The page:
Mark Golden, “Basic Paint Research and Development” in Extended Abstracts, the Fifth Annual Infrared and Raman Users Group Conference, The Getty Center, Los Angeles 2002
Jim Hayes, Mark Golden, Elizabeth Jablonski: “The Conservation of Acrylic Dispersion Paintings: An Overview., in Paintings Specialty Group Postprints, American Institute for Conservation (2001)
Jim Hayes, Mark Golden: “From Lab Bench to Canvas: 50 Years of Synthetic Polymers in Artists. Materials”, Polymer Preprints, Volume 35, Number 2, (August 1994) Washington, DC: American Chemical Society, Division of Polymer Chemistry, Inc.
J. Hamm, Ben Gavett, Jim Hayes, M. Golden, C. Kelly, J. Messinger, M. Contompasis and B. Suffield, “The Discoloration of Acrylic Dispersion Media”, in David Grattan (ed.), Saving the Twentieth Century: The Conservation of Modern Materials, Canadian Conservation Institute, Ottawa (1991)
Frank Jones, Jim Hayes, Mark Golden Informal Presentation “Artist Paints . An Overview and Preliminary Studies of Durability” at The National Gallery of Art, Washington, DC (March 2003)
Symposium: “A Plan for Condition Assessment, Treatment and Maintenance of the Murals of the United States:” Presented “Exterior Mural Painting in Acrylic Medium” The Getty Center, Los Angeles (May 2003) “The Convergence of Art, Tools and Posterity” Joint Meeting of Midwest Region Conservation Guild and the Southeast Region Conservation Association (November 2002)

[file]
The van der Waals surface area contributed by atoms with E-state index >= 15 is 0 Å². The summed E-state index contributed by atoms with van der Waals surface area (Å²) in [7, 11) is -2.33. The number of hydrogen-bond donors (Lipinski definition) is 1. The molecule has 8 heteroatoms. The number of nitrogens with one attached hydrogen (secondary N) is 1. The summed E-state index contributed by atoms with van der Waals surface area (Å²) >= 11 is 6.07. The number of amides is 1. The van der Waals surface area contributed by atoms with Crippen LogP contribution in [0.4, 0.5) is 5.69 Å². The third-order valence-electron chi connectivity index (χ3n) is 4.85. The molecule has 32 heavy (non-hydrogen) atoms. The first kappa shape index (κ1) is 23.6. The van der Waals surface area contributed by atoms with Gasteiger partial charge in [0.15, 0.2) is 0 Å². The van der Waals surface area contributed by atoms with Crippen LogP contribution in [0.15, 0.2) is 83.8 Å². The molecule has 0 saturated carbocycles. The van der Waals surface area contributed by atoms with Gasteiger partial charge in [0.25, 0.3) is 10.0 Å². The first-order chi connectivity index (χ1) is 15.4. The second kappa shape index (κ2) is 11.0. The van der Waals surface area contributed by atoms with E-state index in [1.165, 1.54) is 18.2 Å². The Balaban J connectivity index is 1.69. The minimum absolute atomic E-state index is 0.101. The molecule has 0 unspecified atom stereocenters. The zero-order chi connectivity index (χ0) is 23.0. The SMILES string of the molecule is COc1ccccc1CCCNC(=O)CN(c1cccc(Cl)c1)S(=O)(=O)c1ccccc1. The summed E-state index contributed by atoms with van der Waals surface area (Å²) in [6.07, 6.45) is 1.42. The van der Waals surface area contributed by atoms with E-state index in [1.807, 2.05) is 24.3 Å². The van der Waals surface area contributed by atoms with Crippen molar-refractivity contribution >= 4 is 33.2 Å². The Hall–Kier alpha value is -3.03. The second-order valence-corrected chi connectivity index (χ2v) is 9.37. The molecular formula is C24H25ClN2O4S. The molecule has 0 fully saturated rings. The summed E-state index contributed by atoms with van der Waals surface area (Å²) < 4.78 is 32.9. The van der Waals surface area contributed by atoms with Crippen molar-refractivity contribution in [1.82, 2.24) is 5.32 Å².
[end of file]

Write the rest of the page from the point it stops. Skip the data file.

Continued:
Symposium: “Santos: Substance & Soul” sponsored by The National Hispanic Cultural Center of New Mexico and the Smithsonian Center for Materials Research and Education. Presented “Acrylic Artist Paint Properties and Best Practices for Painting Wood” (August 2001)
Symposium Presentation: “The Colors of Invention, An Exploration of Color, Technology and Culture” at The National Museum of American History in Washington, DC. Presenter in session “The Artist View: Color, Technology and Style in Postwar Art”, at Smithsonian.s Lemelson Center (1997)
Symposium Presentation: “Creators or Destroyers: Ethics, the Environment and Symposium Presentation: “Creators or Destroyers: Ethics, the Environment and Art Materials.” College Art Association Annual Conference, Presentation: “Art materials that last, art waste that doesn’t. Can we have both?” (September 1991)
Symposium Workshop: “Modern Artists. Materials and Their Conservation Implications” Conservation Analytical Laboratory, Smithsonian Institution. Presentation: “Plastics, Son, Plastics”. June 26-28, 1991